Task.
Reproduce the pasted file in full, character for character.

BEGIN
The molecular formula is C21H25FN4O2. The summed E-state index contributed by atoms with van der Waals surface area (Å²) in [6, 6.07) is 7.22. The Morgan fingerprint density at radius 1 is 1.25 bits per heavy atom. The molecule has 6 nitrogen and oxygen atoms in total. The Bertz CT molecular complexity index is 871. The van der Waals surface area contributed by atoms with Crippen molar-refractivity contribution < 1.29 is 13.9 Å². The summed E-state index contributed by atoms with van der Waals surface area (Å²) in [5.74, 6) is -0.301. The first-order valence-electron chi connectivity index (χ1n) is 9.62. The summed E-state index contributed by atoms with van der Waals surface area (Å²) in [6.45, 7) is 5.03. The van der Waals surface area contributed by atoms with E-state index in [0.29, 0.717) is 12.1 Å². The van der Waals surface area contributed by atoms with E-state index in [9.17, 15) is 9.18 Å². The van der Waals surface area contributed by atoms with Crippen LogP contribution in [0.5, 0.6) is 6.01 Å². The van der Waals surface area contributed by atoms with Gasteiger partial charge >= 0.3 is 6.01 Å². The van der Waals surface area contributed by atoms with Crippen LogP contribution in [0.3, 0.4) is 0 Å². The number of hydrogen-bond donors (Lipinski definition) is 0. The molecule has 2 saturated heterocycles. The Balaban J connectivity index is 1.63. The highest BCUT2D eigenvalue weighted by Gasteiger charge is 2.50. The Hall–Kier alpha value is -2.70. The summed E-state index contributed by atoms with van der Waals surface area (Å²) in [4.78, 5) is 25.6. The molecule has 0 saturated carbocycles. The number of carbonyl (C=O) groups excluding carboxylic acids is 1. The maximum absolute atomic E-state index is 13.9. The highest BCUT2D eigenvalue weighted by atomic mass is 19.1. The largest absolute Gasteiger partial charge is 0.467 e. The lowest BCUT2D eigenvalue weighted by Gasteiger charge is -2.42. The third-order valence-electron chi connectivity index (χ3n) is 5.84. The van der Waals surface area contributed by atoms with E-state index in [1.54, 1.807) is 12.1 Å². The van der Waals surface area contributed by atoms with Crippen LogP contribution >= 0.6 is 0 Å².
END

The molecular formula is C21H25FN4O2. The summed E-state index contributed by atoms with van der Waals surface area (Å²) in [6, 6.07) is 7.22. The Morgan fingerprint density at radius 1 is 1.25 bits per heavy atom. The molecule has 6 nitrogen and oxygen atoms in total. The Bertz CT molecular complexity index is 871. The van der Waals surface area contributed by atoms with Crippen molar-refractivity contribution < 1.29 is 13.9 Å². The summed E-state index contributed by atoms with van der Waals surface area (Å²) in [5.74, 6) is -0.301. The first-order valence-electron chi connectivity index (χ1n) is 9.62. The summed E-state index contributed by atoms with van der Waals surface area (Å²) in [6.45, 7) is 5.03. The van der Waals surface area contributed by atoms with E-state index in [0.29, 0.717) is 12.1 Å². The van der Waals surface area contributed by atoms with E-state index in [9.17, 15) is 9.18 Å². The van der Waals surface area contributed by atoms with Crippen LogP contribution in [0.5, 0.6) is 6.01 Å². The van der Waals surface area contributed by atoms with Gasteiger partial charge >= 0.3 is 6.01 Å². The van der Waals surface area contributed by atoms with Crippen LogP contribution in [0.3, 0.4) is 0 Å². The number of hydrogen-bond donors (Lipinski definition) is 0. The molecule has 2 saturated heterocycles. The Balaban J connectivity index is 1.63. The highest BCUT2D eigenvalue weighted by Gasteiger charge is 2.50. The Hall–Kier alpha value is -2.70. The summed E-state index contributed by atoms with van der Waals surface area (Å²) in [4.78, 5) is 25.6. The molecule has 0 saturated carbocycles. The number of carbonyl (C=O) groups excluding carboxylic acids is 1. The maximum absolute atomic E-state index is 13.9. The highest BCUT2D eigenvalue weighted by atomic mass is 19.1. The largest absolute Gasteiger partial charge is 0.467 e. The lowest BCUT2D eigenvalue weighted by Gasteiger charge is -2.42. The third-order valence-electron chi connectivity index (χ3n) is 5.84. The van der Waals surface area contributed by atoms with E-state index in [1.54, 1.807) is 12.1 Å². The van der Waals surface area contributed by atoms with Crippen LogP contribution >= 0.6 is 0 Å².